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How have you not been paying attention to all this, amigo? I mean, you know who Sugarplum is, right? She's basically an omnipotent imp who goes around making these insanely bizarre changes to cities around the world, just because she thinks it's fun and whimsical. The local superheroes always put things right again, but it's always a huge pain in the ass to deal with. She once hyper-evolved everyone in Bogota into alien super-psychics. She gender-flipped everyone in Shanghai. She turned all the penguins in Antarctica evil.
This time, she's taken our local superhero wannabes, who call themselves the League of Real-Life Metro City Superheroes, and given them real superpowers -- and unfortunately, the wannabes are absolutely wiping the floor with us.
And me? Everybody's favorite non-powered everyman superhero, Penitente? I just challenged Sugarplum herself to a fight.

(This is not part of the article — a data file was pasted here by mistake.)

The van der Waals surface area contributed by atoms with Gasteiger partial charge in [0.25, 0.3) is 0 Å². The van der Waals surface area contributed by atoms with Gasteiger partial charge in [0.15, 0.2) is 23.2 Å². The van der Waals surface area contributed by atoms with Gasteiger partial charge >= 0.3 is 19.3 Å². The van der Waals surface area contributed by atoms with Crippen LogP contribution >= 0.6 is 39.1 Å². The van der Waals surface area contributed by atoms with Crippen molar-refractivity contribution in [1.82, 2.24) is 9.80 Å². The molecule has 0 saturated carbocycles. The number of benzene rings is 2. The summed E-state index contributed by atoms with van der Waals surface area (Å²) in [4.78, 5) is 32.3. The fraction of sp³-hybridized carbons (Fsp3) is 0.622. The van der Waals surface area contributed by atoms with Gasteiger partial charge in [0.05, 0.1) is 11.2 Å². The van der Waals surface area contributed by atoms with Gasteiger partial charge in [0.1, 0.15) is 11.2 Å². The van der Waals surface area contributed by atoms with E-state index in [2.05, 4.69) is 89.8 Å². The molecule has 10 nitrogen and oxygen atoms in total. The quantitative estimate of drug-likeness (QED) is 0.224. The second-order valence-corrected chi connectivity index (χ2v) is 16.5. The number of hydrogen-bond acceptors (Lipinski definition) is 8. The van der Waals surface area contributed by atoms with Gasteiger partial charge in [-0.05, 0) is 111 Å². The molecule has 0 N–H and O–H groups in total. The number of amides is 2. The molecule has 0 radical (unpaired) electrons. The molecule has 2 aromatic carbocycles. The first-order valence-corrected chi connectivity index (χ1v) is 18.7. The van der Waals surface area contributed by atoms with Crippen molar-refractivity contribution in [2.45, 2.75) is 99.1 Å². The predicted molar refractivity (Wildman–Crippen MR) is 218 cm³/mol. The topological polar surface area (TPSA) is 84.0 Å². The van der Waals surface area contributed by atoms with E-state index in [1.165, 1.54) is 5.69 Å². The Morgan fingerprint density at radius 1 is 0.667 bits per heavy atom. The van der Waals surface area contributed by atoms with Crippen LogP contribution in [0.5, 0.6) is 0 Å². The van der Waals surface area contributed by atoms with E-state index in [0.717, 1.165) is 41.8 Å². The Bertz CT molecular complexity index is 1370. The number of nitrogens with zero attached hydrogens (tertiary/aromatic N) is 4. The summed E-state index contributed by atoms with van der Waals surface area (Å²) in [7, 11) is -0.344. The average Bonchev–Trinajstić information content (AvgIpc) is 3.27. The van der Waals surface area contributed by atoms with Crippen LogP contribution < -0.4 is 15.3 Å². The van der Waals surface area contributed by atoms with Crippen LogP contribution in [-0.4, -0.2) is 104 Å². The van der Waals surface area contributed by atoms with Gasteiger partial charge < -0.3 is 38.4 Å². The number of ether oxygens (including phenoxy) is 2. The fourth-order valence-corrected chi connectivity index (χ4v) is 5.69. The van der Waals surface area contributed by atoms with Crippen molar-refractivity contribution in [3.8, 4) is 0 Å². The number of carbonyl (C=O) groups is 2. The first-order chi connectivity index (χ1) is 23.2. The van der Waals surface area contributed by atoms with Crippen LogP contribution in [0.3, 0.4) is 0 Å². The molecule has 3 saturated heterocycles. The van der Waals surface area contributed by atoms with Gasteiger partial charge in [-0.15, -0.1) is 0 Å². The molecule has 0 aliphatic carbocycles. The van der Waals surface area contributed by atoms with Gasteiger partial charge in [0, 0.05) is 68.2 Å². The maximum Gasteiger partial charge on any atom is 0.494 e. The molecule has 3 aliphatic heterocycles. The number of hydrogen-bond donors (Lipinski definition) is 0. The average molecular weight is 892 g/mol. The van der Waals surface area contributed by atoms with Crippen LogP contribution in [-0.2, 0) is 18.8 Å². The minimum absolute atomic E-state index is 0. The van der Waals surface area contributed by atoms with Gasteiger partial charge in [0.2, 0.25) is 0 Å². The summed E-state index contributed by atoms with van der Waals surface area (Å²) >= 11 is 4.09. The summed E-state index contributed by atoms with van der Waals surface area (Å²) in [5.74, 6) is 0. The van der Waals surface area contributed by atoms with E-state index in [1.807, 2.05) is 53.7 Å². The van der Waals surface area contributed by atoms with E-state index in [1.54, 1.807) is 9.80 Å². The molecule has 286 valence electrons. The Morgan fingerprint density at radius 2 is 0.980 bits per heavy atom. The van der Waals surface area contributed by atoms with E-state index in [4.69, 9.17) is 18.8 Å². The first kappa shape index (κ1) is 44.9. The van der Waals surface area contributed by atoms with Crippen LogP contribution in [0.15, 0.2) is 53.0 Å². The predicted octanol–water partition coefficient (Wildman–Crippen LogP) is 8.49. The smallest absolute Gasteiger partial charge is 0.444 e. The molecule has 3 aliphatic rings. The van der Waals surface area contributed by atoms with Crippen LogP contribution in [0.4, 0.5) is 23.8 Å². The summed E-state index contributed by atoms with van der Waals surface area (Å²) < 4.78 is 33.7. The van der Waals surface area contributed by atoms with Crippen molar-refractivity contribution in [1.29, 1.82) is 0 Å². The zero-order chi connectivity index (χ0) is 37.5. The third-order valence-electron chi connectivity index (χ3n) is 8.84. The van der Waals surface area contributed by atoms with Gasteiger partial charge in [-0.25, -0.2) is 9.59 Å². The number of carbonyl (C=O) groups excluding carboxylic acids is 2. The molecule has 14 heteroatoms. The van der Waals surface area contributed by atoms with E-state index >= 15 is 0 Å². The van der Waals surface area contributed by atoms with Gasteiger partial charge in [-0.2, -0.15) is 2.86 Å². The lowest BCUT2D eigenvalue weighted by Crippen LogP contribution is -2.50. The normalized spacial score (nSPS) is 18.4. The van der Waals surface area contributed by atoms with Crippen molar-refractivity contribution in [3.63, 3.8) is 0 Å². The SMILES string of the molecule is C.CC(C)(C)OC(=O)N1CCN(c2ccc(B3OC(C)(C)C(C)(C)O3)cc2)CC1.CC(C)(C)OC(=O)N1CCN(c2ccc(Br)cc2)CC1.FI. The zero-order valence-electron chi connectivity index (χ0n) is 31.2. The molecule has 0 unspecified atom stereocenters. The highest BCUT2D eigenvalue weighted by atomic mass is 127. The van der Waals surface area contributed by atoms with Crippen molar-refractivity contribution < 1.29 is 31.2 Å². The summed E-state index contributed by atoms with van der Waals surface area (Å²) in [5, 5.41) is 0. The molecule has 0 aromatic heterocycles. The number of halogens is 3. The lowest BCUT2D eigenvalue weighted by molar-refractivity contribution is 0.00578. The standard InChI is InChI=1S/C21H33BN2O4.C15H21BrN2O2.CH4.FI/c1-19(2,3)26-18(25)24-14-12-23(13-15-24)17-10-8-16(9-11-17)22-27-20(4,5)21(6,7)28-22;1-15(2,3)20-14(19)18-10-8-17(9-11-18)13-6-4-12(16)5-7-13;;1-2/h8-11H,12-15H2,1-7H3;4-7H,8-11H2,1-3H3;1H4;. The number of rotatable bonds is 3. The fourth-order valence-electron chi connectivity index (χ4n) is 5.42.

She hasn't yet turned me into a newt, so I grab one of the hard rubber balls out of my pack and pitch it at her. Bonk! Right on the forehead! She wails and grabs her head. Man, it'd be great if I could really beat her like this.
"Get out of this city, lady!" I yell at her. "Turn those wannabes back to normal and get outta town, or I will mess you up hard!"
"I could annihilate you with a glance, little man!" Sugarplum shouts. "You're using pebbles to fight a goddess! This nonsense is unworthy of my supreme whimsy!"
"You wouldn't know whimsy if you stepped in it, puta."
"What did you call me?!"
She throws a really big magic blast at me. I dodge out of the way easy, but it leaves a really large, really hot hole in the ground. No way I can handle that, if she manages to hit me with the next one.
"Yo, what the hell are you doing?" I yell. "You can't do that!"
"Yes, I can," she says. "I can do anything I want, remember?"
"No, you can't," I say. "It breaks the rules of your precious games. You just blow people away? It's not a challenge, it's not fun, it's not fair play!"
This actually throws her for a second, long enough for me to throw my other rubber ball at her. She dodges it this time.
"Okay, I could give up my powers," she says. "Only temporarily, of course. Then we would be on a level playing field."